In the days when companies operated only during standard business hours, nightly backup windows were not impediments, as backups were performed off-hours. But now, business hours have expanded. Many global organizations, especially those that operate Web-based sales and services, operate on a 24/7 basis.
Furthermore, backup jobs often take much longer to run because databases are much larger than they were in the past. Faster tape drives reduce the amount of time it takes to perform the backup, but they do nothing to eliminate the problem of interrupting 24/7 operations.
Even when companies aren't in 24/7 environments, competitive pressures often require them to keep their facilities running longer to better leverage fixed assets. Again, this reduces the backup window. Although it may not shrink to zero as it does for 24/7 companies, it may still be inadequate to facilitate backup operations.
The trouble with tape-based backups
Beyond shrinking backup windows, tape suffers from other problems. For one, despite today's high-speed drives, restoring a data center from tape can take several hours or even days-particularly if the tapes have to be retrieved from a remote location. For most of today's businesses, this downtime can be catastrophic.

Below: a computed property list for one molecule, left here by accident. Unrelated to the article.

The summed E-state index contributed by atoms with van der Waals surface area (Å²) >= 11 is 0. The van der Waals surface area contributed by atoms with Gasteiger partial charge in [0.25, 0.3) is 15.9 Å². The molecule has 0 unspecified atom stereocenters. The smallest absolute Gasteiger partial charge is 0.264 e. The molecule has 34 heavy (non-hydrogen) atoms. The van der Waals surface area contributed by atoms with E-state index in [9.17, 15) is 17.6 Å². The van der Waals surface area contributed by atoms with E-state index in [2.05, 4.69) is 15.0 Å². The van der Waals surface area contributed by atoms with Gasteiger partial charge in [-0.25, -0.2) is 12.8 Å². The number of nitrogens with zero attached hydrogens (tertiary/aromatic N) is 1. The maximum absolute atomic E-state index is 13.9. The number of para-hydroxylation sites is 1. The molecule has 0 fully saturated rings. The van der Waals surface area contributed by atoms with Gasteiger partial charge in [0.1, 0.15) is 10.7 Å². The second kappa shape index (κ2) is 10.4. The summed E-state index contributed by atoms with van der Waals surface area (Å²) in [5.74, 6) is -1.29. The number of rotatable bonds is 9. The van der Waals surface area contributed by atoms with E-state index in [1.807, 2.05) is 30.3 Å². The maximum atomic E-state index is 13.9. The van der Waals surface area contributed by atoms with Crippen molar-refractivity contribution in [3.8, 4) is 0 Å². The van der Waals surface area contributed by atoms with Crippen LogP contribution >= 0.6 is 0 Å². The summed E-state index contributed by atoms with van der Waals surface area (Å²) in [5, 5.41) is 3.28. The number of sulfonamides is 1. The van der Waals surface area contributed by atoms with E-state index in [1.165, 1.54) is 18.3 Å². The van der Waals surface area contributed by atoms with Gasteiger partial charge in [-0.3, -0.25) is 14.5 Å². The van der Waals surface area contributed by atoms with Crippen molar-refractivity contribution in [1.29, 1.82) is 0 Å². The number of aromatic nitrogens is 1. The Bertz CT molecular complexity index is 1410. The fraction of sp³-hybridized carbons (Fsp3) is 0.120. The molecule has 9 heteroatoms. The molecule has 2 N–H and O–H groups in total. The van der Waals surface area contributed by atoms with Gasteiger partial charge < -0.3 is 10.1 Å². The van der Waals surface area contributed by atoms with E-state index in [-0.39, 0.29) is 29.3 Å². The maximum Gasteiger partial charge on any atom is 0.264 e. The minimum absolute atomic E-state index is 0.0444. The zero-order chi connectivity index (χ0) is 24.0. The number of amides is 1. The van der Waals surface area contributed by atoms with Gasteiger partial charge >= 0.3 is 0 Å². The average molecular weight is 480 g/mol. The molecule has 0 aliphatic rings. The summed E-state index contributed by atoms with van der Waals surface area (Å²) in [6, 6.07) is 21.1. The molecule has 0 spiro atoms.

Another problem with tape-based backups is that they are created only once a day, usually at night. If a disaster destroys a data center (including any onsite logs), data updates applied after the backup tapes were created will be lost. Further, companies that rely solely on tape backups actually put more than a day's worth of data at risk. Here is why.
While disasters are rare, data losses frequently result from human error, malevolent actions or simultaneous disk crashes that overcome the protection offered by RAID. In these instances, data must be recovered locally, and rapid recovery depends upon having the backup tapes on hand. Consequently, many companies hold the most recent backup tapes on site; they ship yesterday's tapes to a remote backup site only when new backup tapes are created the following night. Thus, these organizations put up to two days' worth of data at risk.
It doesn't end there. Tape is fallible. It is estimated that as many as 25 percent of the attempts to recover data from tape are less than completely successful. Thus, an organization may lose three or more days' worth of data if the most recent backup tape is still onsite (and the most recent offsite tape is unreadable for some reason when a disaster strikes).
Security is another issue. Being a physical medium, tape is vulnerable to theft. If the data on it is not encrypted, it could fall into the wrong hands when in transit to (or located at) a recovery site. For these reasons, tape-based backups no longer offer adequate disaster recovery protection for many of today's organizations.